Does anyone seriously doubt that, given the chance to go “public,” the folks who write these days for the LA Review of Books, Avidly, Public Culture, or indeed, this blog would shrug off the mantle of intellectual and devote themselves to specialized academic research? No, “It’s the economy, stupid.”

    Let me just add two more links to the pile accumulating. Back in January, Louis Menand wrote in the NY’er about the paperback revolution and the difference this made to middle-class taste: http://www.newyorker.com/magazine/2015/01/05/pulps-big-moment

    _ALH_ editor Gordon Hutner has a study called _What American Read_ covering the years 1920-1960 that focuses some on marketing of middle-class books.


    Funny, b/c that anecdote at the beginning of Greif’s book about discovering the discourse of man in his parent’s basement turns out to fit your thesis as well–the discourse of man by way of Fromm, Arendt, etc. was delivered via old paperbacks.

    I’m looking over at my tiny little 1950s copies of _To the Finland Station_ and _The Liberal Imagination_ as I write this . . . .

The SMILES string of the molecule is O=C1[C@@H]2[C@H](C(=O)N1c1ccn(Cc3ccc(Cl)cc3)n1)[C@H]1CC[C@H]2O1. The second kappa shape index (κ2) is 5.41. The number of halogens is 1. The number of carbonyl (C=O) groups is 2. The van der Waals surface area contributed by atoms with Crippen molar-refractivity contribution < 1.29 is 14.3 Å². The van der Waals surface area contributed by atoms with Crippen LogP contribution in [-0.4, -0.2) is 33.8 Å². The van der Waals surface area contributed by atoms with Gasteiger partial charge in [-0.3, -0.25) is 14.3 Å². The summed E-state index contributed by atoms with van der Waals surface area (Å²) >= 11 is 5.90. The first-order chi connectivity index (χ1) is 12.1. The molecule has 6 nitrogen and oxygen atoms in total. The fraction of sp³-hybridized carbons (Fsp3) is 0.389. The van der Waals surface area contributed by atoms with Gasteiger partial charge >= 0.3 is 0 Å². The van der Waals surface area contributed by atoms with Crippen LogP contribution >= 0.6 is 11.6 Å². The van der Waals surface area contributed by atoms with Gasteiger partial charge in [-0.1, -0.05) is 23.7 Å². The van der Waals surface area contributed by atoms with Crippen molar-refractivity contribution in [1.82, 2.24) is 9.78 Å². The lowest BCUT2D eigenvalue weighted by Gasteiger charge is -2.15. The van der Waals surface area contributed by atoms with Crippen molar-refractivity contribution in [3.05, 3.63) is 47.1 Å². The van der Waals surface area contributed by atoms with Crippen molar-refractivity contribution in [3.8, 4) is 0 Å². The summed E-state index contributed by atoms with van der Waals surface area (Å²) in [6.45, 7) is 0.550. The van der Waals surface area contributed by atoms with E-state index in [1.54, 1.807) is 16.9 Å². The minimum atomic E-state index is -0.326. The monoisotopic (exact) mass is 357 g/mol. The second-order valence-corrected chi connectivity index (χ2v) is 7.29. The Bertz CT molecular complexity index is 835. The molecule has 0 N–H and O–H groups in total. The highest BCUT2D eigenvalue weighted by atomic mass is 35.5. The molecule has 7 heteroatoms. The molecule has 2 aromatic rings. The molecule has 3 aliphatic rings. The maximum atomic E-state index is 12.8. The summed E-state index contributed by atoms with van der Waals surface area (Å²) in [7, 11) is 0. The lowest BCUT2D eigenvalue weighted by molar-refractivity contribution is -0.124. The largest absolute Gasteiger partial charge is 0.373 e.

• Oh, and the brutal empiricist in me would like to know: how does one go about researching sales figures for paperback publications? Through Publisher’s Weekly or by going directly to a particular publisher’s historical records?

      In a recent re-issue of _The Liberal Imagination_, Menand noted that Trilling’s book sold 70,000 copies in hardcover and a whopping 100,000 copies in paperback in 1950. Where did he get those #s from? How could we find out the same for, say, Hofstadter, Kazin, Howe, etc.?


  6. Yikes! I was going to reply to each comment, but I don’t want to swamp the “Recent Comments” section on the right toolbar, so I’ll just reply in a batch.

    Very good points. I suppose I am simply interested–even apart from the larger stakes of the argument about “how the humanities can be saved”–in whether Jacoby is *right.* Even a little bit. I don’t think he is, but I feel that we have not asked the right questions to validate or invalidate his basic narrative about the non-replacement of a cohort of publicly-engaged, white, metropolitan-based male scholars and critics. Were the NY Intellectuals really not replaced, or have we been looking at them wrong (and giving them too much credit)?